Brisbane doctors perform successful surgery on in-utero baby diagnosed with spina bifida Brisbane doctors perform successful surgery on in-utero baby diagnosed with spina bifida
In an Australian first, Queensland doctors have performed spinal surgery on a baby diagnosed with spina bifida while it was still in its mother’s... Brisbane doctors perform successful surgery on in-utero baby diagnosed with spina bifida

In an Australian first, Queensland doctors have performed spinal surgery on a baby diagnosed with spina bifida while it was still in its mother’s womb.

The risky operation was carried out on Saturday at Brisbane’s Mater Hospital with the help of a specialist team from the United States of America.


A team of 40 doctors and nurses performed the life-changing surgery on a 24-week-old in-utero baby.

Spina bifida affects one in 2,000 pregnancies in Australia – a condition where the lower part of the spinal cord is exposed.

Until now Australian patients were treated after birth or had to travel overseas for in utero surgery.

But yesterday doctors at Brisbane’s Mater hospital successfully performed a procedure pioneered at America’s Vanderbilt University in Nashville, Tennessee.

Uterus cut from mother’s stomach

Under anaesthesia, the uterus was cut from the mother’s stomach, turned, and an incision was made.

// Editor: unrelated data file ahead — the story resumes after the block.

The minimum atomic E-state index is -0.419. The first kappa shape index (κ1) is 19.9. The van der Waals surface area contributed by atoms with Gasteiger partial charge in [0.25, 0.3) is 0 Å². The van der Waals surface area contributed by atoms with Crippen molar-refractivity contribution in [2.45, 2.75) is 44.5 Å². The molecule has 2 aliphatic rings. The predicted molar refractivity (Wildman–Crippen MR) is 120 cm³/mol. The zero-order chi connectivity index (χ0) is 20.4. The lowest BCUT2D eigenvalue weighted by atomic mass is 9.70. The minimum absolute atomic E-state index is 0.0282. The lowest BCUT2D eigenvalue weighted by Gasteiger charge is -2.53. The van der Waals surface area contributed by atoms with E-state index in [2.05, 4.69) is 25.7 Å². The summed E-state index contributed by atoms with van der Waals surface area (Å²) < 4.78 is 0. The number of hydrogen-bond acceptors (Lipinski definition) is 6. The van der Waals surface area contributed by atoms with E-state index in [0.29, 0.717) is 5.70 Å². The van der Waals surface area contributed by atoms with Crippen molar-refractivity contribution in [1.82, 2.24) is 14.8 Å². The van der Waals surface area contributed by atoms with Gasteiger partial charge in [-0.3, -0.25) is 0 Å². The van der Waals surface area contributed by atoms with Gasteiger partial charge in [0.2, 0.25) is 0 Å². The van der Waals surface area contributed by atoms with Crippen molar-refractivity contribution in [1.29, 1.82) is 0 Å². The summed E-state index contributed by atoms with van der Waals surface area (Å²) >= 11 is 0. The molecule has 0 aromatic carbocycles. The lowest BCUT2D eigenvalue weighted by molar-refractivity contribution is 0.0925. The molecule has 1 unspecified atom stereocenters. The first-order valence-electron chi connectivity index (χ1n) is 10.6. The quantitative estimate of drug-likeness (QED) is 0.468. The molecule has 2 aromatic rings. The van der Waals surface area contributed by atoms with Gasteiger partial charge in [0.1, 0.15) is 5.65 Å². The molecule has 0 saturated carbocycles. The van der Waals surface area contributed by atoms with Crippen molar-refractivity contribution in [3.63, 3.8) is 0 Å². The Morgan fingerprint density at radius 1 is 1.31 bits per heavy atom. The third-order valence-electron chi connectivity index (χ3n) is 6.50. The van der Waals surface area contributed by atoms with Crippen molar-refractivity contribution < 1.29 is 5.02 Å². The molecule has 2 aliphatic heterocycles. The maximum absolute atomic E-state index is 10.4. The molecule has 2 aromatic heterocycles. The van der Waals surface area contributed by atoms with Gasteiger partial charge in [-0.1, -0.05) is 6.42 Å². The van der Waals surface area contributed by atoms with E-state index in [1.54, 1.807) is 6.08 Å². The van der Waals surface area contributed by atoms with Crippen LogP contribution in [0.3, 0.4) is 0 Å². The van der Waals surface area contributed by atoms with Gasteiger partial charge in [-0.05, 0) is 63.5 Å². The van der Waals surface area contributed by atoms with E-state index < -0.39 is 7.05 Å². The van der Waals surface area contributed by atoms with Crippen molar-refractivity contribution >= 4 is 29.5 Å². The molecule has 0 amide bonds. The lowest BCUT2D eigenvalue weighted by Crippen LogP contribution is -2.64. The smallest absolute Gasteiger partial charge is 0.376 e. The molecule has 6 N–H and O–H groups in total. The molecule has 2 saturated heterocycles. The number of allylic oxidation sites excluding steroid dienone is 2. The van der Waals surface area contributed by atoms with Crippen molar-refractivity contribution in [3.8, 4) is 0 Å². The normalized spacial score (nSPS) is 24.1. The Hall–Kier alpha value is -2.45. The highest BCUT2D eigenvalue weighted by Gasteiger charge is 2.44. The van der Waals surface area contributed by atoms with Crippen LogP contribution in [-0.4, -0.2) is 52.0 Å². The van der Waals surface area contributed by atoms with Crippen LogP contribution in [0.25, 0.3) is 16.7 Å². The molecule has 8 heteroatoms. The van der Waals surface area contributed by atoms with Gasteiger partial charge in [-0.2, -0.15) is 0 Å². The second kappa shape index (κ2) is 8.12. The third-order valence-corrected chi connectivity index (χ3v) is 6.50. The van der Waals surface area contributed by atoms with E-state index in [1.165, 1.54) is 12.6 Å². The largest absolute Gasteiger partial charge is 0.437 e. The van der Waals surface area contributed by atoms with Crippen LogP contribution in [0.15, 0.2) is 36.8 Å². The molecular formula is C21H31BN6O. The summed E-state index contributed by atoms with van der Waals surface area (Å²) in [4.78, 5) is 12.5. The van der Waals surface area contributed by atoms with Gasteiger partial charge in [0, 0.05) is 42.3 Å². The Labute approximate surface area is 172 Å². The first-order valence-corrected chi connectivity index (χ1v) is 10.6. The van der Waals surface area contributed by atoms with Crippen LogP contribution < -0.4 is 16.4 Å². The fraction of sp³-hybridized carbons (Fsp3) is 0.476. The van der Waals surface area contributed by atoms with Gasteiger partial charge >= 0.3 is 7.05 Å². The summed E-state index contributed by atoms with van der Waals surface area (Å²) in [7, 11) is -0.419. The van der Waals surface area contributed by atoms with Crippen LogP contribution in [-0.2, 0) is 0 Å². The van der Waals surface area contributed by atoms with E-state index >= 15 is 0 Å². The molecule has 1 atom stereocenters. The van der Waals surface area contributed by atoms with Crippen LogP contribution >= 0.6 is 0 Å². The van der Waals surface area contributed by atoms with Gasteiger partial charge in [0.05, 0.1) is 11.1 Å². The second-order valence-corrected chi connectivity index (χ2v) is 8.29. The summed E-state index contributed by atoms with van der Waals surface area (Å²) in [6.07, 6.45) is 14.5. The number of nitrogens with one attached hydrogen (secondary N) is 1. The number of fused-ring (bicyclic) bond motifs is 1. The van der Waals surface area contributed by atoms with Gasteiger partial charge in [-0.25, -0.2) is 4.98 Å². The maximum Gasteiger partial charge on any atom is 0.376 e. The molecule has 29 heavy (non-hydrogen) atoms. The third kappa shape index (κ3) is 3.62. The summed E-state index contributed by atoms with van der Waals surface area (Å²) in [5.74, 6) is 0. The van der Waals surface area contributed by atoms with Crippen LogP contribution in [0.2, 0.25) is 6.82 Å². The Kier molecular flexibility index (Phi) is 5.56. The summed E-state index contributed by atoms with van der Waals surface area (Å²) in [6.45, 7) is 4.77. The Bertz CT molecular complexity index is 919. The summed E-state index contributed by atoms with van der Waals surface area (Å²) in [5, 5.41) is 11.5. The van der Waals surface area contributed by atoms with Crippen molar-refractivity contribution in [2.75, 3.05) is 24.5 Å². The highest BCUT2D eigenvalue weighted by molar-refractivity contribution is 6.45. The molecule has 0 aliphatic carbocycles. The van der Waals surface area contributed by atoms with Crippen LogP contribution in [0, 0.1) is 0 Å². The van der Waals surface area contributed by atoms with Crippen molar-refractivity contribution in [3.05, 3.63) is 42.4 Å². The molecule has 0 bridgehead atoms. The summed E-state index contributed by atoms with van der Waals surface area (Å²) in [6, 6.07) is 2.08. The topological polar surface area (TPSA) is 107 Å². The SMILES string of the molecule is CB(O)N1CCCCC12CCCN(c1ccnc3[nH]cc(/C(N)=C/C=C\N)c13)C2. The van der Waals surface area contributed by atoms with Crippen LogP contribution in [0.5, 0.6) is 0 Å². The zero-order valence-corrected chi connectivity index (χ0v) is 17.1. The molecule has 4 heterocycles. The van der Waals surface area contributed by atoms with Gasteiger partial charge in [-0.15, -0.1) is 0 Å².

Fluid was then inserted so the fetus floated to the top of the uterus, exposing the spina bifida.

Doctors then repaired the wound and stitched the uterus back up.


Dr Jay Wellons said the procedure, which can only be performed when the pregnancy is between 22 and 25 weeks, was high-risk.

“The risks are, let’s face it, death, but this is where we work on the edge of death,” Dr Wellons said.

“But the benefit is such that children have a better life.”

While it was not a cure, Mater Hospital Neurosurgeon Dr Martin Wood said the improvements were significant.

“It should offer this child and other children a very real chance of having a better level of functioning than they would have had otherwise,” he said.

Spina Bifida Hydrocephalus Queensland’s Joan Abbott said spina bifida could lead to serious physiological and intellectual impairment.



“It’s a condition that need regular monitoring. There’s skin sensation, mobility, toileting management. Hidden things, things that you can’t see, some learning problems,” she said.

The Mater Hospital now hopes to establish itself as an Australasian hub for the procedure.

“It’s clear that this institution, this country and this town are ready for this it was a remarkable experience for our teams to have integrated in that way,” Dr Wellons said.


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